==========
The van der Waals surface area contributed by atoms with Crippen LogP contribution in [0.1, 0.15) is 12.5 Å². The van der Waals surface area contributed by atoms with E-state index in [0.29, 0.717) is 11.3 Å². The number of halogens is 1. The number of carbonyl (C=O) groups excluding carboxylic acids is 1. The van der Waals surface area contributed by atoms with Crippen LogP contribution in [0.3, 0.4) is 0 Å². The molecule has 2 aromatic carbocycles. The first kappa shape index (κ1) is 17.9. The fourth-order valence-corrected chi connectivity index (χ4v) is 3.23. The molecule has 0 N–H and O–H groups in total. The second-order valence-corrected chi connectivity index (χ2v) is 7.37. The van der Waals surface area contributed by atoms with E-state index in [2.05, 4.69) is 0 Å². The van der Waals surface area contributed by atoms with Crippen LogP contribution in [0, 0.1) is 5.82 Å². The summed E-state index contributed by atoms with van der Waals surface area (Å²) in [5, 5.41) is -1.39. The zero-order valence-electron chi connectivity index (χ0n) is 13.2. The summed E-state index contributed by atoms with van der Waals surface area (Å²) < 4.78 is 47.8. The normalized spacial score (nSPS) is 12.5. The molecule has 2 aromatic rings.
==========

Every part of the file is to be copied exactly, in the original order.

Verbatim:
The van der Waals surface area contributed by atoms with Crippen LogP contribution in [0.1, 0.15) is 12.5 Å². The van der Waals surface area contributed by atoms with E-state index in [0.29, 0.717) is 11.3 Å². The number of halogens is 1. The number of carbonyl (C=O) groups excluding carboxylic acids is 1. The van der Waals surface area contributed by atoms with Crippen LogP contribution in [0.3, 0.4) is 0 Å². The molecule has 2 aromatic carbocycles. The first kappa shape index (κ1) is 17.9. The fourth-order valence-corrected chi connectivity index (χ4v) is 3.23. The molecule has 0 N–H and O–H groups in total. The second-order valence-corrected chi connectivity index (χ2v) is 7.37. The van der Waals surface area contributed by atoms with E-state index in [2.05, 4.69) is 0 Å². The van der Waals surface area contributed by atoms with Crippen LogP contribution in [0, 0.1) is 5.82 Å². The summed E-state index contributed by atoms with van der Waals surface area (Å²) in [5, 5.41) is -1.39. The zero-order valence-electron chi connectivity index (χ0n) is 13.2. The summed E-state index contributed by atoms with van der Waals surface area (Å²) < 4.78 is 47.8. The normalized spacial score (nSPS) is 12.5. The molecule has 2 aromatic rings.